## The Elliott 803 Instruction Set

An Elliott 803 instruction consists of two parts, the opcode, which is defined by 6 bits, and the address, which takes 13 bits. Together these 19 bits can be packed two to a 39-bit word, with an extra bit in between. This extra bit is known as the B-modifier, and, if the bit is a one, it causes the second instruction in the word to be modified by adding the contents of the location specified in the address of the first instruction.

That sounds complicated, but in practice is quite simple. When the first instruction is being executed, the last thing tha happens is that the word specified by the address bits gets written into memory. This happens even when this value has not been changed (e.g. if the instuction is just fetching the content of store to the accumulator). This is because the read operation which takes place at the start of execution is a destructive read - it sets the store location to zero, and so the value must be written back again! As a result, the contents of this memory location are in the store access register at the end of the first instruction. If the B digit is set, this is added to the second instruction as it is being loaded into the instruction register. Note that the adder which does this is unaware of the nature of the instruction - it simply adds two numbers, and so the opcode may also be modified in this process. This can be useful, but it is important to be aware of this fact as it can catch you unawares at times.

Since there are 6 bits for the opcode, there can be 64 instruction. These are arranged in a nice system of 8 groups of 8. The first 4 groups are known as the short instructions, and consist of simple arithemtic and logical manipulations of store and accumumulator. The arithmetic or logical functions are the same in each of the four groups, it is the disposal of results that varies. The following table show these functions. Note that a represent the value in the accumulator before the instruction, and a' the value after execution, while n is the contents of the store location before, and n' the store content after execution.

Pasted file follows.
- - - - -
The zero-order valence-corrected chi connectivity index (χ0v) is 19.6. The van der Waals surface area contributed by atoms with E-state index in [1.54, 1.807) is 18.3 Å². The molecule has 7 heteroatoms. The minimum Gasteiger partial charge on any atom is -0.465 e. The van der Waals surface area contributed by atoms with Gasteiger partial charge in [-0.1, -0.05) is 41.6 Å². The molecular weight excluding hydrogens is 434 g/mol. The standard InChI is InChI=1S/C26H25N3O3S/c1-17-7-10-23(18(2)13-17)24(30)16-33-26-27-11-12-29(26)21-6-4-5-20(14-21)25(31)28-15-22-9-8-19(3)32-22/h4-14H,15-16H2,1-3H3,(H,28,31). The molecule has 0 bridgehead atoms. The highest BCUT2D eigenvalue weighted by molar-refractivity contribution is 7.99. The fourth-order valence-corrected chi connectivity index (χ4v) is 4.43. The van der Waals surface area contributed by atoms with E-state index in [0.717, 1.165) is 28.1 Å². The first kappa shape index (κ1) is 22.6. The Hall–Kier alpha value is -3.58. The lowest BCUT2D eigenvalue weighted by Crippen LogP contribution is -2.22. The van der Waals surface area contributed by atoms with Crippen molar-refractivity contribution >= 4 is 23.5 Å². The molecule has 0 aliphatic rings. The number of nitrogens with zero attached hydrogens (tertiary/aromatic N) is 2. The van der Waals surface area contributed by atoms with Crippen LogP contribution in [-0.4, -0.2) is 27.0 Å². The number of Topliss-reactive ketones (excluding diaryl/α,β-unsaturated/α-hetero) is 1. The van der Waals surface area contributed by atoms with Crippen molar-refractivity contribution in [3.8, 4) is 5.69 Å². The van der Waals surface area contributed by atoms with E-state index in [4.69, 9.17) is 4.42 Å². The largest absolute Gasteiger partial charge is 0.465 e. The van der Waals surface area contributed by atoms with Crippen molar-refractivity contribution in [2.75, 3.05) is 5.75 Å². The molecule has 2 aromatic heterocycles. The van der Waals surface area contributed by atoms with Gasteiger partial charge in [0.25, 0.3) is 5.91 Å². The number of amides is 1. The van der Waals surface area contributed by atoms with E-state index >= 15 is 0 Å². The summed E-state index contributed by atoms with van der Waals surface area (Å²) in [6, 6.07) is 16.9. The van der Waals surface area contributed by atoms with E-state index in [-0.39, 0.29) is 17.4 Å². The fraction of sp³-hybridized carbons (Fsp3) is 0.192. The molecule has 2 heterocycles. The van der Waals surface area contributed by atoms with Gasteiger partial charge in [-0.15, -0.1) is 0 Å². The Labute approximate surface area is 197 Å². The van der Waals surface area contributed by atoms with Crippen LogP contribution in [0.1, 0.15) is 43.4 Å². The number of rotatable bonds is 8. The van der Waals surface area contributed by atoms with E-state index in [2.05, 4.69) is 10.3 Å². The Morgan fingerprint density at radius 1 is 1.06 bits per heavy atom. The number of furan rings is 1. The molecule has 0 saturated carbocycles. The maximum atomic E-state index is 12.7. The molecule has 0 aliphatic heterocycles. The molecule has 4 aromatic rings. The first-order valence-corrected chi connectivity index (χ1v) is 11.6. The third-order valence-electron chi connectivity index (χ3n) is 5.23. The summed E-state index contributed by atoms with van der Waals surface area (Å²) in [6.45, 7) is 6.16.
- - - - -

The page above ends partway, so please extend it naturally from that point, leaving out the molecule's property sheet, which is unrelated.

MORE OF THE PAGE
?0?1?2?3?4?5?6?7
0? a' = a
n' = n
a' = -a
n' = n
a' = a+1
n' = n
a' = a&n
n' = n
a' = a+n
n' = n
a' = a-n
n' = n
a' = 0
n' = n
a' = n-a
n' = n
1? a' = n
n' = a
a' = -n
n' = a
a' = a+1
n' = a
a' = a&n
n' = a
a' = a+n
n' = a
a' = a-n
n' = a
a' = 0
n' = a
a' = n-a
n' = a
2? a' = a
n' = a
a' = a
n' = -a
a' = a
n' = n+1
a' = a
n' = a&n
a' = a
n' = a+n
a' = a
n' = a-n
a' = a
n' = 0
a' = a
n' = n-a
3? a' = n
n' = n
a' = n
n' = -n
a' = n
n' = a+1
a' = n
n' = a&n
a' = n
n' = a+n
a' = n
n' = a-n
a' = n
n' = 0
a' = n
n' = n-a

All of the above instructions execute in 576 microseconds on most 803s. A few early models took a little longer, about 720 microseconds.

Although the above instructions are referred to as short instructions, those of group 4 are even faster, taking only 288 microseconds. These instructions did not reference memory, but treated the address fields as a number, referred to as N in this table. Because each word contains two instructions, we refer to the first instruction as N1 and the second as N2. Note that B modification should not be used if jumping to N2! (I think it would be ignored if the bit were set, but I can't confirm this without testing it on the real hardware.)

The two instructions that test for overflow also reset the overflow indicator. Once the indicator has been set, it remains set until either of these instructions is used, or the System Reset button is pressed. Overflow is set if the result of an arithmetic instruction cannot be truly represented within the 39 bit word. For instance if two large positive numbers are added and the result appears to be negative, then overflow has occurred.

The fifth group of instructions are referred to as the long instructions. These can take many machine cycles to complete, depending on the values being operated on. For precise details consult the Elliott manuals until I can find time to include such details here.

Some of the long instructions reference an additional (38-bit) register which is referred to as the Auxiliary Register (ar). In some instructions a and ar are effectively concatenated to form a 77-bit register (sign + 76 bit fraction). We refer to this as a+ar:
50 Halve a+ar N times (shift right N bits with sign propagation). Shift a right N bits, Clear ar. a+ar = a x n (double-length product) a = a x n (rounded single-length product) Double a+ar N times (shift length N bits) Shift a left N bits, Clear ar. a' = a+ar / n (divide double-length), Clear ar. a' = ar, ar' = 0, sign of a = 0